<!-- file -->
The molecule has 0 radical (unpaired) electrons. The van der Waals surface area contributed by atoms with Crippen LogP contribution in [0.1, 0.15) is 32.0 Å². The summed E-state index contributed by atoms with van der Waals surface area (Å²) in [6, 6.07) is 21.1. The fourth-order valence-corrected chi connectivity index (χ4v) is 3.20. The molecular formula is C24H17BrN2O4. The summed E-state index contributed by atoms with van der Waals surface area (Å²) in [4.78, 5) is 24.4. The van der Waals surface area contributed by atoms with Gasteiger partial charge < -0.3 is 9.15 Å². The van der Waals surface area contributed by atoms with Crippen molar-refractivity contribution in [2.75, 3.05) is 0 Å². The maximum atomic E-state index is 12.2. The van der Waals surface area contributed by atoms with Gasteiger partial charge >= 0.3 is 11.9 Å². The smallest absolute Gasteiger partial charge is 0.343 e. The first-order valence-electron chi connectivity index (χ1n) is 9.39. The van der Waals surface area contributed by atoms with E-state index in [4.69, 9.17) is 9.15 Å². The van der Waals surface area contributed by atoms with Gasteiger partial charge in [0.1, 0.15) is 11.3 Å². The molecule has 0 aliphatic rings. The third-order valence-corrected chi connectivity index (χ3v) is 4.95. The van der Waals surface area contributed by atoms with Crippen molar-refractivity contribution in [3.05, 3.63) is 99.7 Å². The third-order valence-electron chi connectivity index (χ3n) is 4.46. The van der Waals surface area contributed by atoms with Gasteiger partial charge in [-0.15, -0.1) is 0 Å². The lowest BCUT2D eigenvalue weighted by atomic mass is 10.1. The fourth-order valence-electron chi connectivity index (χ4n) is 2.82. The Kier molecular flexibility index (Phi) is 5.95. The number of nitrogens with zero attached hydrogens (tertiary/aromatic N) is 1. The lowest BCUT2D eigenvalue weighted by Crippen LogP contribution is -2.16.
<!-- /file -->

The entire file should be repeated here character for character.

The molecule has 0 radical (unpaired) electrons. The van der Waals surface area contributed by atoms with Crippen LogP contribution in [0.1, 0.15) is 32.0 Å². The summed E-state index contributed by atoms with van der Waals surface area (Å²) in [6, 6.07) is 21.1. The fourth-order valence-corrected chi connectivity index (χ4v) is 3.20. The molecular formula is C24H17BrN2O4. The summed E-state index contributed by atoms with van der Waals surface area (Å²) in [4.78, 5) is 24.4. The van der Waals surface area contributed by atoms with Gasteiger partial charge < -0.3 is 9.15 Å². The van der Waals surface area contributed by atoms with Crippen molar-refractivity contribution in [2.75, 3.05) is 0 Å². The maximum atomic E-state index is 12.2. The van der Waals surface area contributed by atoms with Gasteiger partial charge >= 0.3 is 11.9 Å². The smallest absolute Gasteiger partial charge is 0.343 e. The first-order valence-electron chi connectivity index (χ1n) is 9.39. The van der Waals surface area contributed by atoms with E-state index in [4.69, 9.17) is 9.15 Å². The van der Waals surface area contributed by atoms with Gasteiger partial charge in [0.1, 0.15) is 11.3 Å². The molecule has 0 aliphatic rings. The third-order valence-corrected chi connectivity index (χ3v) is 4.95. The van der Waals surface area contributed by atoms with Crippen molar-refractivity contribution in [3.05, 3.63) is 99.7 Å². The third-order valence-electron chi connectivity index (χ3n) is 4.46. The van der Waals surface area contributed by atoms with Gasteiger partial charge in [-0.15, -0.1) is 0 Å². The lowest BCUT2D eigenvalue weighted by atomic mass is 10.1. The fourth-order valence-electron chi connectivity index (χ4n) is 2.82. The Kier molecular flexibility index (Phi) is 5.95. The number of nitrogens with zero attached hydrogens (tertiary/aromatic N) is 1. The lowest BCUT2D eigenvalue weighted by Crippen LogP contribution is -2.16.